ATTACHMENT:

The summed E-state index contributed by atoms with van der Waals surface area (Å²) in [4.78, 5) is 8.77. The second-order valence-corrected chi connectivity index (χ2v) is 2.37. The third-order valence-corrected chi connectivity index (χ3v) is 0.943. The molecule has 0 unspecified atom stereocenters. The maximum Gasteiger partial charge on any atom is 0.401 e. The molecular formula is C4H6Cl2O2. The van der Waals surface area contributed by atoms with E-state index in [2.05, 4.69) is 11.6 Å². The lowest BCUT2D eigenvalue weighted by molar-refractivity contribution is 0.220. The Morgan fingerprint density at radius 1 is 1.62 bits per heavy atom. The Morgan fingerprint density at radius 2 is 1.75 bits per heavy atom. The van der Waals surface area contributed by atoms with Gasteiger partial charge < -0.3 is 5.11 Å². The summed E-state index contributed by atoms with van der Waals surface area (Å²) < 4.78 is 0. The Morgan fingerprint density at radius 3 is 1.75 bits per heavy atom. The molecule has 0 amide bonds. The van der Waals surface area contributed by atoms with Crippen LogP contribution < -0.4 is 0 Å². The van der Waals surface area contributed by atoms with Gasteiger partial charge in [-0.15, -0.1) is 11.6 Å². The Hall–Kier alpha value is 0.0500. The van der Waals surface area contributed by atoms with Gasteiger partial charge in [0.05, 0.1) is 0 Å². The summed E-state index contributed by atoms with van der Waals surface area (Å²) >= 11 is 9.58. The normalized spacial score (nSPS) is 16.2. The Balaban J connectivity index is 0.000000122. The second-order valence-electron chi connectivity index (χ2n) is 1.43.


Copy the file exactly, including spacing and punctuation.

The summed E-state index contributed by atoms with van der Waals surface area (Å²) in [4.78, 5) is 8.77. The second-order valence-corrected chi connectivity index (χ2v) is 2.37. The third-order valence-corrected chi connectivity index (χ3v) is 0.943. The molecule has 0 unspecified atom stereocenters. The maximum Gasteiger partial charge on any atom is 0.401 e. The molecular formula is C4H6Cl2O2. The van der Waals surface area contributed by atoms with E-state index in [2.05, 4.69) is 11.6 Å². The lowest BCUT2D eigenvalue weighted by molar-refractivity contribution is 0.220. The Morgan fingerprint density at radius 1 is 1.62 bits per heavy atom. The Morgan fingerprint density at radius 2 is 1.75 bits per heavy atom. The van der Waals surface area contributed by atoms with Gasteiger partial charge < -0.3 is 5.11 Å². The summed E-state index contributed by atoms with van der Waals surface area (Å²) < 4.78 is 0. The Morgan fingerprint density at radius 3 is 1.75 bits per heavy atom. The molecule has 0 amide bonds. The van der Waals surface area contributed by atoms with Crippen LogP contribution < -0.4 is 0 Å². The van der Waals surface area contributed by atoms with Gasteiger partial charge in [-0.15, -0.1) is 11.6 Å². The Hall–Kier alpha value is 0.0500. The van der Waals surface area contributed by atoms with Gasteiger partial charge in [0.05, 0.1) is 0 Å². The summed E-state index contributed by atoms with van der Waals surface area (Å²) >= 11 is 9.58. The normalized spacial score (nSPS) is 16.2. The Balaban J connectivity index is 0.000000122. The second-order valence-electron chi connectivity index (χ2n) is 1.43.